5 Deep Cuts From George Strait

Country music’s style has always swung back and forth. Fans are anxious to hear it go in new directions and incorporate different elements, but just as quickly, bemoan it for moving away from its roots. People who aren’t fans of the genre will complain that it is “too twangy” or “unintelligent.” The sound has been updated and cleaned up to widen country music’s popularity. When it swings too far away from where it started, an artist comes along and gives the true fans what they want. George Strait was just what country music needed when he arrived in late 1981. The Texas neo-traditional singer would score number-one hits for three decades. Here are five deep cuts that you should check out.

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1. “Honky Tonk Crazy” on Strait From The Heart, written by Dean Dillon and Frank Dycus

Songwriter Frank Dycus shared the story about the origin of this one with Nu Country TV,” Dean (Dillon) ‘s the kind of guy who loves all the attention. He loves to have all the girls flocking around him. He tips the waitress $10 bills. I’m the opposite. I don’t want anyone to know who I am. I was getting mad at him because he was introducing himself to all the ladies. I wanted to leave, but I was with him and couldn’t leave. We were in this rough section of town where you get your throat cut if you’re not careful after midnight. He said, ‘You can’t leave because I got the car.’ I said, ‘You watch my arse go out the door.’ I walked 10 miles to a truck stop across the river and through the woods. I called my wife to come and get me. It was about 3 o’clock in the morning. She said, ‘Where’s Dean?’ And I said, ‘he’s Honky Tonk Crazy. He’s rip-roaring wild.’ When I got home, I jotted it down. I didn’t try to write it that night. Me and Dean got together about three or four days later and wrote the song.”

Got all my friends around me
Telling the latest jokes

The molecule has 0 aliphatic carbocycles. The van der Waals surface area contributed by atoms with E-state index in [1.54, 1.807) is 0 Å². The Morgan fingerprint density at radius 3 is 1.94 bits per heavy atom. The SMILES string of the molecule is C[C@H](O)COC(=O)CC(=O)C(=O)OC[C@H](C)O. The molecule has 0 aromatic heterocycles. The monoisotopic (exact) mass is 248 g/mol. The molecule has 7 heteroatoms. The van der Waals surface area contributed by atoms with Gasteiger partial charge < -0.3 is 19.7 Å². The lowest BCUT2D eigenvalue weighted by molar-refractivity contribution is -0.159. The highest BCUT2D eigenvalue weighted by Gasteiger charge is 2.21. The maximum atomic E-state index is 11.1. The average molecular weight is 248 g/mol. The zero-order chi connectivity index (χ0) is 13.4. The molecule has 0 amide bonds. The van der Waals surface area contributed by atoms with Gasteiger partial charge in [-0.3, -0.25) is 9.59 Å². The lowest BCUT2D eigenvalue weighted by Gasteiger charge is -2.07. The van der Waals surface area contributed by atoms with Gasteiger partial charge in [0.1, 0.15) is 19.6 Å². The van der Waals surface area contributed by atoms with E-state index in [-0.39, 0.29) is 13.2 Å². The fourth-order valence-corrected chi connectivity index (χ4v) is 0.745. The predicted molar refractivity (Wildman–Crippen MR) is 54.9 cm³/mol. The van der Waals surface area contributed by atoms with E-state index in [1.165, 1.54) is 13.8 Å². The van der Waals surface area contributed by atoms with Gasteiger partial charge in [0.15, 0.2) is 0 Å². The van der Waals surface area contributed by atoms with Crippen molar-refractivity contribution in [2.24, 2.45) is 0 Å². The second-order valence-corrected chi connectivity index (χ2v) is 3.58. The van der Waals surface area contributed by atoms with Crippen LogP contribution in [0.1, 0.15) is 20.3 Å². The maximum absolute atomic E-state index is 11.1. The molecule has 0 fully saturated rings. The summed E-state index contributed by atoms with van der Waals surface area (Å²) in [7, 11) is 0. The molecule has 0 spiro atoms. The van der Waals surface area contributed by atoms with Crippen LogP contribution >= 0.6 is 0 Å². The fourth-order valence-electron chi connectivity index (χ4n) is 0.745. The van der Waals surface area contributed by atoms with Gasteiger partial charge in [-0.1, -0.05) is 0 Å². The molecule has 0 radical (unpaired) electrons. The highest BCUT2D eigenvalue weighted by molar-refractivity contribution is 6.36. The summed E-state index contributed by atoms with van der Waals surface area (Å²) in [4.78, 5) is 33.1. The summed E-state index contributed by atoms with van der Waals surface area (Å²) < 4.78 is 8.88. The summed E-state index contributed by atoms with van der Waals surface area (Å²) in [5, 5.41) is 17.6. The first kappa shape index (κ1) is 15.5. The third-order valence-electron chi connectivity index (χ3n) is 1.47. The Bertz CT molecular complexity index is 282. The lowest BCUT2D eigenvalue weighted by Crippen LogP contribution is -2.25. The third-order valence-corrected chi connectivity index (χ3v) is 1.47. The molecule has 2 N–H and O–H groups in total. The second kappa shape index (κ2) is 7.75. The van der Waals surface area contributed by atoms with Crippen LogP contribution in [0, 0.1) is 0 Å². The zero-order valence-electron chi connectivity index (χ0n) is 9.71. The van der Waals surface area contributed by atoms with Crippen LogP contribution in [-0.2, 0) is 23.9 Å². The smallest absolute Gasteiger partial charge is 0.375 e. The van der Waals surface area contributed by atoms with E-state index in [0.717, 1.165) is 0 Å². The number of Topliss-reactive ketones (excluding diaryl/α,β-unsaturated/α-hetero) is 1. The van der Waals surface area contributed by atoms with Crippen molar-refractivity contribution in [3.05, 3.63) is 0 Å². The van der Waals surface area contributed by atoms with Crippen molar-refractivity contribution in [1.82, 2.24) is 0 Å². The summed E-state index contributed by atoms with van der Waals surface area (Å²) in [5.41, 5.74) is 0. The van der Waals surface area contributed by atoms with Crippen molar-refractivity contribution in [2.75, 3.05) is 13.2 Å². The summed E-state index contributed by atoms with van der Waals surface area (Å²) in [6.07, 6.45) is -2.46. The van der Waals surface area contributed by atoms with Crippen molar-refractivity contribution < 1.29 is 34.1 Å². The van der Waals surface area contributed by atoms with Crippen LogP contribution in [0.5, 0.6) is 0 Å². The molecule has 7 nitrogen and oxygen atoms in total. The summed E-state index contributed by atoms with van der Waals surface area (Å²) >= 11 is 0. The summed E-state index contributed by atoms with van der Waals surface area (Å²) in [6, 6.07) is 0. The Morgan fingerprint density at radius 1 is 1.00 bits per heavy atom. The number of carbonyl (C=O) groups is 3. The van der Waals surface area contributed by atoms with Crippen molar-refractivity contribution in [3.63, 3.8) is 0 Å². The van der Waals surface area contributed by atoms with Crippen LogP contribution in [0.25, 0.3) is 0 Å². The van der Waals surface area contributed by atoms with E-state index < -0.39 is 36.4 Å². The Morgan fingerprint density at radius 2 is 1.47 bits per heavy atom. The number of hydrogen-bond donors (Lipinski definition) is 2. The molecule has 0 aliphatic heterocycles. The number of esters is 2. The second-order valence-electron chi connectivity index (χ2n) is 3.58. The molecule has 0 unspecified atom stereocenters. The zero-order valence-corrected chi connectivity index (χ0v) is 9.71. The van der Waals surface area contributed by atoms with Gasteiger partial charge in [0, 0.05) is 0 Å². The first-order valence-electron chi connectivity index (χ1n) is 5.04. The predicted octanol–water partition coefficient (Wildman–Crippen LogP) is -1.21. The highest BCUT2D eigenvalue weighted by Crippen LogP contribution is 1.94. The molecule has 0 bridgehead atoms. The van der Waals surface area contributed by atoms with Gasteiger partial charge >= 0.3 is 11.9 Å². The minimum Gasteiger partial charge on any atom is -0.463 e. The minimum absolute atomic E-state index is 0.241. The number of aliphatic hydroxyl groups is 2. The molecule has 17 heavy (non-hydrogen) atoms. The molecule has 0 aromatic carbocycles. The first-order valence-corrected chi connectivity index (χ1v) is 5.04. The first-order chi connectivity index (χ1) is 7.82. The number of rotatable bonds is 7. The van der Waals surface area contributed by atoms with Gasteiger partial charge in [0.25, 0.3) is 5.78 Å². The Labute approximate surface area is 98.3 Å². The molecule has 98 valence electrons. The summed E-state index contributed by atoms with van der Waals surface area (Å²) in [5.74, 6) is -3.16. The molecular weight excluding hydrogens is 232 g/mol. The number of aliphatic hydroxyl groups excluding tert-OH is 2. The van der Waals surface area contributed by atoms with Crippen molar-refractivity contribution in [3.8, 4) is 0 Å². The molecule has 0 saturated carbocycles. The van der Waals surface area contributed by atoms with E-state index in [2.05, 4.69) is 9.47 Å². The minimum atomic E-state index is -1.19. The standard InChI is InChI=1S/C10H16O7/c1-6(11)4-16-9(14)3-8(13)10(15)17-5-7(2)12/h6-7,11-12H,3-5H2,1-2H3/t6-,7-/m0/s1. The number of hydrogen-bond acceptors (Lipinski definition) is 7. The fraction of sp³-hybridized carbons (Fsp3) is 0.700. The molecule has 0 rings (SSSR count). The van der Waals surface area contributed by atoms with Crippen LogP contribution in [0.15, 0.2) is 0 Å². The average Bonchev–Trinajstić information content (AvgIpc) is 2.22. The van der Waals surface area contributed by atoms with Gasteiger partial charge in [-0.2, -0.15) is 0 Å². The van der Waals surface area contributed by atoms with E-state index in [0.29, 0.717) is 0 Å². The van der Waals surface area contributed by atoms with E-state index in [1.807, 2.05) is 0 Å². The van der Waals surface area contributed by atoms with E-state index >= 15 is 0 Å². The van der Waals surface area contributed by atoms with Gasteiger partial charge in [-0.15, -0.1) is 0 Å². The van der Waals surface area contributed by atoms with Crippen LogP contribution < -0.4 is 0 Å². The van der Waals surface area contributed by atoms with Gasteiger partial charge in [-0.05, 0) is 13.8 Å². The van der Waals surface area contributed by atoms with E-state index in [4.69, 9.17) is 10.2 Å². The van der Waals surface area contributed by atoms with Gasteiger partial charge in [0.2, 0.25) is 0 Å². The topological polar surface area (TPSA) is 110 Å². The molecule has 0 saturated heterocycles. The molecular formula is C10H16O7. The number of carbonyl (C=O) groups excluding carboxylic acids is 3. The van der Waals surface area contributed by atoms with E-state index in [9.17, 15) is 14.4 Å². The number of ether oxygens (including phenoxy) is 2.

They can’t see the joke’s on me
I’m at the end of my rope
So I step out side and drink one
In the driving rain
That’s all right if I’m high tonight
‘Cause she’s already drove me insane.

2. “You’re the Cloud I’m On (When I’m High)” on Right or Wrong, written by Ronnie Rogers

This great country weeper was the B-side of the number-one hit “Let’s Fall to Pieces Together.” Johnny Gimble’s fiddle and Weldon Myrick’s steel guitar make me feel like I’m in Texas when I hear this one, which is funny because the album was recorded in Nashville. Texas is a state of mind. The album Right or Wrong was Strait’s third. It sent two other songs to the top spot as well. “You Look So Good in Love,” and “Right or Wrong.”

If you see me light on my feet
Feelin’ good inside
Honey, you’re the cloud I’m on
When I’m high

3. “You’re Right, I’m Wrong” on Holding My Own, written by Mary Stuart and Wayne Perry

The opening track of King George’s twelfth studio album, this tune leans heavily on the drums of Larrie London and the steel guitar of Buddy Emmons. Marty Stuart and Wayne Perry wrote it. Stuart was having big hits of his own when this album cut was recorded. I’m surprised it wasn’t released as a single. Other hits on the album were “Gone as a Girl Can Get” and “So Much Like My Dad.” The song did appear as a B-side of “I Cross My Heart,” which was the lead single from Strait’s next album, the soundtrack to the film Pure Country.

You’re right, I’m wrong
I’m here, you’re gone
Now I’m the one to blame
That our loves at an end
I lied, you cried
I died inside
Now I’ll do anything
To get you back again

4. “King of Broken Hearts” on Pure Country Soundtrack, written by Jim Lauderdale

Songwriter Jim Lauderdale shared the inspiration for this song with The Tennessean in 2022, “I had been in Los Angeles about three or four months. And one of the reasons I went out there was because I was so enamored by this artist named Gram Parsons. And Gram had been gone about 15 years. I was reading this biography of Gram written by this fella from a group called the Long Ryders, and his name was Sid Griffin. There was a story about Gram at a party in Hollywood. And he was playing George Jones records for people who hadn’t heard him, and he started crying. And he said, ‘That’s the King of Broken Hearts!'”

The king of broken hearts is so sad and wise
He can smile while he’s crying inside
We know he’ll be brave tonight
Cause he’s the king of broken hearts

5. “A Showman’s Life” on Here for a Good Time, written by Jesse Winchester

This duet with Faith Hill has all the ingredients for a hit song. Writer Jesse Winchester first released the sad tale of a performer on the road on his 1978 album, A Touch on The Rainy Side. Country singer Gary Allan sang it with Willie Nelson on his 2003 album, See If I Care. It’s also been recorded by Dobie Gray, Buddy Miller, Michael Stanley, and Ronnie Dunn.

They told me all about the pretty girls
And the wine and the money and the good times
There’s no mention of all the wear and tear
On an old honky tonker’s heart
Well I might have known it
But nobody told me about this part
Well I might have known it
Nobody told me about this part

Photo by Rich Fury/Getty Images

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